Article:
It’s one of the most dreaded-yet-necessary chores to complete every three years for women between the ages of 30 and 65 — the Pap smear. But according to a new study published in the Journal of the American Medical Association, a new HPV test could replace the loathsome Pap, currently the most common form of cervical cancer screening.
The new human papillomavirus (HPV) test was first approved by the FDA back in 2014, according to NPR.org. Rather than collecting cells from the back of the cervix, as a Pap smear does, the HPV test only requires vaginal and cervical secretions, which can be collected with a simple vaginal swab, to detect possible abnormalities. Because 99% of cervical cancer is caused by HPV, this new test could be the future for cervical cancer screenings for some women.
A new study released July 3rd, called the HPV FOCAL trial, compared the HPV test to the Pap smear in a group of 19,000 Canadian women and found that in many cases, the HPV test detected abnormal cells earlier than the Pap. To conduct the study, some women received the HPV test and the others had Pap smears. Women who tested negative in the Pap group were re-tested two years later, and the whole group was given both tests after four years.
NPR notes that neither method was completely foolproof. There were some women in both groups who initially tested negative for abnormalities during the first round of screening, and ended up testing positive for abnormal cervical cells at the end of the study.
But surprisingly, more women who had the Pap smear ended up testing positive for abnormal cells at the end of the study than the women who had the HPV test, meaning that the HPV test was able to detect abnormal cells earlier than the Pap.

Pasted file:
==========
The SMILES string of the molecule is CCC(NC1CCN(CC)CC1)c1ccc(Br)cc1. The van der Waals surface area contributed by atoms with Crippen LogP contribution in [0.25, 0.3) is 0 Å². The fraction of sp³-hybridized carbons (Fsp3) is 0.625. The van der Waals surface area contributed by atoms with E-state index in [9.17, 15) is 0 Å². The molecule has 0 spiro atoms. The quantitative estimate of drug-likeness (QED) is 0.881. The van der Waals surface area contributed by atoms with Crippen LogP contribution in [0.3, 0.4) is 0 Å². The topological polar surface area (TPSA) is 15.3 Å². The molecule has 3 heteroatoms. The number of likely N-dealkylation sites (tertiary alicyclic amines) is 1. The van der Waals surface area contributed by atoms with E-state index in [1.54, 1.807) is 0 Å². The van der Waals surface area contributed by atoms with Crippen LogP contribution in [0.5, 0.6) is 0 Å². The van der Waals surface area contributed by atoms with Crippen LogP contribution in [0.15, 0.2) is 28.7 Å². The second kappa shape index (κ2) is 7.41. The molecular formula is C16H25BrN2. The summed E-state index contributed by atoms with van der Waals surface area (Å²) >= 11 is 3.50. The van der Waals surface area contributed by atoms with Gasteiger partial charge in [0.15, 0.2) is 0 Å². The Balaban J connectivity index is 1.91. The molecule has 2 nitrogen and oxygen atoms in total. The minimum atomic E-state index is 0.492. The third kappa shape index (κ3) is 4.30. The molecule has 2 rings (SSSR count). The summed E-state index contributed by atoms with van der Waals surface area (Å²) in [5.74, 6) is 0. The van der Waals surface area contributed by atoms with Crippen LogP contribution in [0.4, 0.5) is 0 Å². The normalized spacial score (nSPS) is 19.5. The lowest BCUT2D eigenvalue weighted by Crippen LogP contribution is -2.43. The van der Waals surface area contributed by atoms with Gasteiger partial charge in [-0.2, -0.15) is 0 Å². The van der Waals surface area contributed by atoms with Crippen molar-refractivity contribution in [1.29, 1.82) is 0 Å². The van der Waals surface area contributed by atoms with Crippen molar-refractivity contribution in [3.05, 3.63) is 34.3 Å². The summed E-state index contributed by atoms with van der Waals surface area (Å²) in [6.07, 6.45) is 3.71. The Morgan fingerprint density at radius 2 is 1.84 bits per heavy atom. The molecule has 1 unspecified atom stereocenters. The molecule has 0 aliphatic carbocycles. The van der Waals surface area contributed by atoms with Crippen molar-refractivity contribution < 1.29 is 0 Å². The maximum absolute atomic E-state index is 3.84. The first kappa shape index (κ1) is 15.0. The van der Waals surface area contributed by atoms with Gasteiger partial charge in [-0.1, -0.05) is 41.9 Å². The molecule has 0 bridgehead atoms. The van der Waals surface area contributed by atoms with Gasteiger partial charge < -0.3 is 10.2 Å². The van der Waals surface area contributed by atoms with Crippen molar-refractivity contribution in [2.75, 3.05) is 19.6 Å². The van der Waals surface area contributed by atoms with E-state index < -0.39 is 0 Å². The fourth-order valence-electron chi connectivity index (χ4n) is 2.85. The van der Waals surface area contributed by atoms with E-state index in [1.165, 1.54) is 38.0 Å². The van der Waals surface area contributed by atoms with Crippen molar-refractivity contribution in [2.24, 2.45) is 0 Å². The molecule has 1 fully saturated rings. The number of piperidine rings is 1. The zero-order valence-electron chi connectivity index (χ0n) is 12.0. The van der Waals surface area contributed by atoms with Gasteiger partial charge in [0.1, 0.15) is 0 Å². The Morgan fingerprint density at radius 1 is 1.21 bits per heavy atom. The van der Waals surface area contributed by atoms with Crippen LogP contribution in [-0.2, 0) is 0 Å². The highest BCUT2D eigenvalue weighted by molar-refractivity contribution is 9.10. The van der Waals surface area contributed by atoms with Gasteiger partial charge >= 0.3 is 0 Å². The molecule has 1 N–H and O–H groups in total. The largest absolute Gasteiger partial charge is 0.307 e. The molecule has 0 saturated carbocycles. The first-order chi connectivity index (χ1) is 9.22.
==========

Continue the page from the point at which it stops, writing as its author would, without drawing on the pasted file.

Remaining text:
"What our study shows is that by using HPV testing, we detect precancerous lesions earlier," lead author Dr. Gina Ogilvie told NPR. "If women have a negative HPV test, they are significantly less likely to have a precancerous lesion four years later, meaning we can extend screening time."
With these findings, medical professionals are now grappling with the idea of using the HPV test only, since co-testing — using both Paps and HPV tests simultaneously to screen women for abnormal cervical cells — is currently the gold standard. Co-testing is thorough, but it can increase false-positive rates, and critics note that false positives can lead to unnecessary biopsies, which can cause bleeding and infection.
Until guidelines change, it’s important for all women – ages 21 and up — to continue getting Pap smears as recommended by their doctors. But women over 30 could be headed toward a much less painful future.